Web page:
However, so far I’ve discussed historical events rather than natural processes. What about those? We can look to passages Job 38-41, in which God describes Himself as not just overseeing, but continually involved in the passage of time (38:12), weather (38:22-30), star formation (38:31-33), the lives of His creatures (38:39-40:30), and the inexorable workings of justice (40:8-14; yes, the Bible views justice as part of the structure of the natural world, see also Hosea 4:1-3). Or there’s the intriguing Psalm 104:30, “When you send your Spirit, they are created, and you renew the face of the earth.” The verbs suggest ongoing creation. Similarly, Isaiah 45:7-8, describes some of God’s continual working, which comes naturally to a deity over nature as well as nations.
The Bible conceives of God as so much more than a puny god of the gaps. The sovereign God of the Bible is involved in history and, through that involvement, is teaching us how His knowledge transcends our own knowledge, rather than merely filling the spaces of our current ignorance. The sovereign God will still be there as Creator no matter how much we learn about Creation. The sovereign God will still be the Sustainer and Redeemer no matter how much we grow in seeing how He sustains the world and no matter what personal or global problems we may someday be able to solve. The sovereign God wants His humans to use all the capacities of their minds to discover more of what He has been up to all this time.
Let’s recap. As I mentioned, Professor Du Sautoy has a very weak conception of God, one which he received, it appears, from certain religious people. From my point of view, his real issue is not the power of science, but the impotence of his idea of God.
Now we’re in position to take one more step with regard to the knowability of God.
Remember that favorite theorem of mine, Godel’s incompleteness theorem? It’s mathematical, but it’s almost safe to extend it philosophically. What if the nature / character of God is one of those propositions of knowledge that is undecidable as true or false within the confines of any human-based system of knowledge?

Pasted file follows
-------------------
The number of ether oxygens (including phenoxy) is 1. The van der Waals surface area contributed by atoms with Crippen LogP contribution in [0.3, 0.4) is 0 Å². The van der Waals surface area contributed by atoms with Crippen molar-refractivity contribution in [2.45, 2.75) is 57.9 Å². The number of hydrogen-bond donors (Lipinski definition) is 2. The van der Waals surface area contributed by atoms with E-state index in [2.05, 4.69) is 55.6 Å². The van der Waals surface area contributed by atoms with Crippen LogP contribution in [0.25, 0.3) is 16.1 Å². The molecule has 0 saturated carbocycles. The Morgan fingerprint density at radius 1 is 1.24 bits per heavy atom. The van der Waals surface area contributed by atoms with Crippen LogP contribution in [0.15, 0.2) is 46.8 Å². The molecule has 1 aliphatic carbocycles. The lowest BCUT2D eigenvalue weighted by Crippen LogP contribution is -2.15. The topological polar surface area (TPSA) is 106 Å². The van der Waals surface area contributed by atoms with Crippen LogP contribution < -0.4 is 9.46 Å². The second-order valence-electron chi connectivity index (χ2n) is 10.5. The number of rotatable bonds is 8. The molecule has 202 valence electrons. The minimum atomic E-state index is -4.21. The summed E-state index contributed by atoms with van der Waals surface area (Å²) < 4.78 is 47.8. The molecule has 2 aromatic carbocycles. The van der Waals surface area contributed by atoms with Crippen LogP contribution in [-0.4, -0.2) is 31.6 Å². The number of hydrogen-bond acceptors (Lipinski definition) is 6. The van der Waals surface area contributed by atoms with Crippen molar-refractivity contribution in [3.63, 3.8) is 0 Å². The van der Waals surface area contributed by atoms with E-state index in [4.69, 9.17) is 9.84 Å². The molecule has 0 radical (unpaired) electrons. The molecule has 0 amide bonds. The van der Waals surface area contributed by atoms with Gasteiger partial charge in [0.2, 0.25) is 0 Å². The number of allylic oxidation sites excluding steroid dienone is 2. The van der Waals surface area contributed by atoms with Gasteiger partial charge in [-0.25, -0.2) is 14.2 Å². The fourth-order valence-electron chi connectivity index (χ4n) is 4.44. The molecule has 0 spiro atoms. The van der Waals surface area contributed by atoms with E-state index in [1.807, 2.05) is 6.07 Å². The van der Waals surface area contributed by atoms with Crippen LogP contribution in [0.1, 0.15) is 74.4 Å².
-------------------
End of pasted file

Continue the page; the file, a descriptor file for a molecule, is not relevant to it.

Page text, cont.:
In fact, the theology of my branch of the church teaches this. That is, in translation. I grew up understanding that there is a big difference between “general revelation” and “special revelation.” The first refers to what can be known about God just by using our minds and examining the universe. We might not believe what the universe is evidence of, but the truths are there all the same. But the second, special revelation, means that there are things about God that we could never learn by ourselves. As creatures, we’re limited, and forever incomplete in our finitude. Yet God, on His terms, the terms of an understanding of a different order than ours, could choose to make Himself known. The central special revelation is Jesus, who is the prime evidence that God is love. Both the incarnation and its meaning are not knowable apart from God’s making it known. A broader special revelation is the Bible, which is centered on Christ, and any other super-natural way that God reveals Himself.
In this way, a transcendent being can remain transcendent but also draw near. In metaphor, who is more powerful: the rich man who never leaves his estate lest he be affected by the outside world, or the rich man who walks the slums in confidence and transformative influence?
So it is that Professor Du Sautoy needs another journey, this one to the frontier of theology. But so do we all. If God is God, shouldn’t God outstrip our attempts to know Him?
One of Jesus’ buddies wrote it
well, John 1:18, “No one has ever seen God, but God the One and Only, who is at
the Father’s side, has made Him known.”
 Not a thing. Yet. Just let me at that particle accelerator, though, and when I find something, I’ll name it a wackino.
 Be a good sport, k? Let’s have some intellectual fun together.
 In Reformed Christian circles, I hear that “we don’t believe in chance” regularly. But what if God’s providence includes the use of chance events? If God’s active Will is different than His passive Will, and if that passive will allows some things to be determined by chance? That doesn’t mean it’s outside of His sovereignty, just that chance describes one of the mechanisms He built into His universe. Providence and chance need not be exclusive to one another within the economy of God.